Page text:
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About AnnaInspiration

Beginner Lessons in Artistry

By Tuesday, July 23, 2019 (MDT) 20 Comments

In this post, I’m sharing my 2 day painting adventure last weekend, as well as thoughts on ‘Beginner Lessons in Artistry.’

The Origins

I have always fancied myself as a bit of a painter.

I was creating art before I could walk and my Mum still has my first painting on her bedroom wall.

In recent years I have been tinkering around by myself entertaining the idea further.

Then last summer,  I happened upon Jeanne Oliver somehow.

She fosters a creative network of tactile artists who teach both on-line and in her Colorado studio.

Timing is everything.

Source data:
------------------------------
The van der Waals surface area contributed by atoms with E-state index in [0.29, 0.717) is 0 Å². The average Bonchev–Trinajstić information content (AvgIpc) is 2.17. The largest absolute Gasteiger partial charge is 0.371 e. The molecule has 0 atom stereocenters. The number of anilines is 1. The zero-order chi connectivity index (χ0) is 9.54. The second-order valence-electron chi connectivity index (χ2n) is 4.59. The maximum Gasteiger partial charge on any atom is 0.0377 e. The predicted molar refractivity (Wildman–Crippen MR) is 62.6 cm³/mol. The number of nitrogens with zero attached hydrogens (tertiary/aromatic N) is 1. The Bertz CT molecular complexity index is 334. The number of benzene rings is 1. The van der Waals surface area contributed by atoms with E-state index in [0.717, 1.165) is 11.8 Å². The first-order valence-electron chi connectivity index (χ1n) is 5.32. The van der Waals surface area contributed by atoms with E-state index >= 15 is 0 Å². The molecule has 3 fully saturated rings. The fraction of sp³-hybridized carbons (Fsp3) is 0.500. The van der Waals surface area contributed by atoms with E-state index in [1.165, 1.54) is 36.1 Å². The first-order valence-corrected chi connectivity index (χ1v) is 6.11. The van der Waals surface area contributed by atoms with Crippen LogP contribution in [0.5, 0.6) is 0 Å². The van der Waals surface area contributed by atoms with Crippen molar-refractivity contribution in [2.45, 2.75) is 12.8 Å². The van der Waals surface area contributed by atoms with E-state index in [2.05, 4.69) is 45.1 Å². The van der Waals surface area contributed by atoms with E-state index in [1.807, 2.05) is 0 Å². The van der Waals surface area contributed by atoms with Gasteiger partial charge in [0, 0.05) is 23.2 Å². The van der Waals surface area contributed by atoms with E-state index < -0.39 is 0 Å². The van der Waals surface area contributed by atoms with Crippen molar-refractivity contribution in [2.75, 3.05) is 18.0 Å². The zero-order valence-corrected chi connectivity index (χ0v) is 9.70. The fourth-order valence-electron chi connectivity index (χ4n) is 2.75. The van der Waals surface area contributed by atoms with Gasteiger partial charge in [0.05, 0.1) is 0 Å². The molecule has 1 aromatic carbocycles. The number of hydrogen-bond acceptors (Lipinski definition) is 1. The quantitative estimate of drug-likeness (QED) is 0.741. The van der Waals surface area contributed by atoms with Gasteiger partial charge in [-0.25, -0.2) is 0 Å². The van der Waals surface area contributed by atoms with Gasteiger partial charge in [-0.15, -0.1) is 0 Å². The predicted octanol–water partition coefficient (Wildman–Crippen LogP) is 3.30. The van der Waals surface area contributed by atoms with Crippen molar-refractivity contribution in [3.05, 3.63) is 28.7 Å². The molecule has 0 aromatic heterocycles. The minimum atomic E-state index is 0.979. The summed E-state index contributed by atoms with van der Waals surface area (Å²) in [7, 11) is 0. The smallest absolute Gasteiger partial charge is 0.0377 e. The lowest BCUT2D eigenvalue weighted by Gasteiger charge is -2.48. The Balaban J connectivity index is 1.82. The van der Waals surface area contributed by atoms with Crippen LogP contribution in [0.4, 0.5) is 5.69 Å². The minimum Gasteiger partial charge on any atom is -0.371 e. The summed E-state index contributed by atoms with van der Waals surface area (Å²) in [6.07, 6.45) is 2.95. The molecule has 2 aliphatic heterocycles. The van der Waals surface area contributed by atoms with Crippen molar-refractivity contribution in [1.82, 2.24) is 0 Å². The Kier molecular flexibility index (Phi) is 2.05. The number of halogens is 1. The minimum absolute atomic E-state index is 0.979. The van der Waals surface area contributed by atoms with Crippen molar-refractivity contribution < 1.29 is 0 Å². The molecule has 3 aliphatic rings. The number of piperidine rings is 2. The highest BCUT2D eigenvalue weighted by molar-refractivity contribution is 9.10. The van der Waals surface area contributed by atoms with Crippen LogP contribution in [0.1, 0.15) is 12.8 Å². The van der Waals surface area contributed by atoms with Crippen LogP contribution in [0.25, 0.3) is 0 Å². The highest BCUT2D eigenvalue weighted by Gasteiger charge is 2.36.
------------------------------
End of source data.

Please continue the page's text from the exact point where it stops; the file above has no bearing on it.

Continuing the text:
Shortly thereafter, Cherie Wilson was promoting her first class with Jeanne Oliver.

Her abstract approach to painting is RIGHT up my alley,  and I jumped at the opportunity to learn with her, taking both her on-line classes in succession.

Around my birthday this year, I discovered Cherie Wilson was coming to Colorado to teach a 2 day class LIVE at the Jeanne Oliver studio.

I have to admit I was hesitant, but Eric encouraged me to sign up for the adventure.

Stepping Outside The Box

Learning something new is uncomfortable.

I wasn’t sure about attending this class, partly due to the cost, and also I didn’t really believe in myself.

We have the power to tell ourselves all sorts of stories that are simply NOT true.

As well as being told we perhaps are not good enough.

So we get REALLY good at talking ourselves out of something we really want, without giving it a proper chance.

And if I’m honest, as a digital artist, I also felt a bit like an ‘imposter’ stepping into this new space.

Fear is a real show stopper to making the magic happen.

On Friday morning, Ella asked if I was excited.